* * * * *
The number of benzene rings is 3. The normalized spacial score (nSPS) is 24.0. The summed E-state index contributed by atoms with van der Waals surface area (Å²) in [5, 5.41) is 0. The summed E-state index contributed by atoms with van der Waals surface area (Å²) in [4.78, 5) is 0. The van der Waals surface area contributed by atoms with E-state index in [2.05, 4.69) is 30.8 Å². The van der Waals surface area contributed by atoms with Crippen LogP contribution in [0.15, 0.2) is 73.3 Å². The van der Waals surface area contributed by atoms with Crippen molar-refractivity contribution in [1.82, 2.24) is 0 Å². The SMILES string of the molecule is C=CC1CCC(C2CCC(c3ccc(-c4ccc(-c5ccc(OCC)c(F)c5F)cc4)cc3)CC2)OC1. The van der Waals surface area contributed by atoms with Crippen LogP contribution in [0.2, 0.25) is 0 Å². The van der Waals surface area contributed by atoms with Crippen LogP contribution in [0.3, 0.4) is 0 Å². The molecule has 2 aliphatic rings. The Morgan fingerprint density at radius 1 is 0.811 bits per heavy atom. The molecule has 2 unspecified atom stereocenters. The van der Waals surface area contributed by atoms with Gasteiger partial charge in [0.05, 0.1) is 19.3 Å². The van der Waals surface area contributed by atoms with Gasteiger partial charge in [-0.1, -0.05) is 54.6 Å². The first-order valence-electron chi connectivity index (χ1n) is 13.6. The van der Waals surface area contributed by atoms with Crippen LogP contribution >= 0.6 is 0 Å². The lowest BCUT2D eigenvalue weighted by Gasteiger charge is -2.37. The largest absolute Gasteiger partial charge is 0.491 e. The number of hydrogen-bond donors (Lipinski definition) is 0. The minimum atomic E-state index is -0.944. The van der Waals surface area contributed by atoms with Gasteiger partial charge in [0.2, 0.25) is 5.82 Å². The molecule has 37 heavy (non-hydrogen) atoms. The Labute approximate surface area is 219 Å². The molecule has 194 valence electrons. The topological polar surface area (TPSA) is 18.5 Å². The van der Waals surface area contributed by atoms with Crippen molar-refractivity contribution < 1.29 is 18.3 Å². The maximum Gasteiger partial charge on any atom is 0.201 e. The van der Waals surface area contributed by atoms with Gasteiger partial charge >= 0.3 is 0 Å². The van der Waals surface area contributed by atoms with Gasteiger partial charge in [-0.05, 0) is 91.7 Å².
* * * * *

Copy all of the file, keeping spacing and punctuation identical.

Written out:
The number of benzene rings is 3. The normalized spacial score (nSPS) is 24.0. The summed E-state index contributed by atoms with van der Waals surface area (Å²) in [5, 5.41) is 0. The summed E-state index contributed by atoms with van der Waals surface area (Å²) in [4.78, 5) is 0. The van der Waals surface area contributed by atoms with E-state index in [2.05, 4.69) is 30.8 Å². The van der Waals surface area contributed by atoms with Crippen LogP contribution in [0.15, 0.2) is 73.3 Å². The van der Waals surface area contributed by atoms with Crippen molar-refractivity contribution in [1.82, 2.24) is 0 Å². The SMILES string of the molecule is C=CC1CCC(C2CCC(c3ccc(-c4ccc(-c5ccc(OCC)c(F)c5F)cc4)cc3)CC2)OC1. The van der Waals surface area contributed by atoms with Crippen LogP contribution in [0.2, 0.25) is 0 Å². The van der Waals surface area contributed by atoms with Crippen LogP contribution in [0.3, 0.4) is 0 Å². The molecule has 2 aliphatic rings. The Morgan fingerprint density at radius 1 is 0.811 bits per heavy atom. The molecule has 2 unspecified atom stereocenters. The van der Waals surface area contributed by atoms with Gasteiger partial charge in [0.05, 0.1) is 19.3 Å². The van der Waals surface area contributed by atoms with Gasteiger partial charge in [-0.1, -0.05) is 54.6 Å². The first-order valence-electron chi connectivity index (χ1n) is 13.6. The van der Waals surface area contributed by atoms with Crippen LogP contribution >= 0.6 is 0 Å². The lowest BCUT2D eigenvalue weighted by Gasteiger charge is -2.37. The largest absolute Gasteiger partial charge is 0.491 e. The number of hydrogen-bond donors (Lipinski definition) is 0. The minimum atomic E-state index is -0.944. The van der Waals surface area contributed by atoms with Gasteiger partial charge in [0.2, 0.25) is 5.82 Å². The molecule has 37 heavy (non-hydrogen) atoms. The Labute approximate surface area is 219 Å². The molecule has 194 valence electrons. The topological polar surface area (TPSA) is 18.5 Å². The van der Waals surface area contributed by atoms with Crippen molar-refractivity contribution < 1.29 is 18.3 Å². The maximum Gasteiger partial charge on any atom is 0.201 e. The van der Waals surface area contributed by atoms with Gasteiger partial charge >= 0.3 is 0 Å². The van der Waals surface area contributed by atoms with Gasteiger partial charge in [-0.05, 0) is 91.7 Å².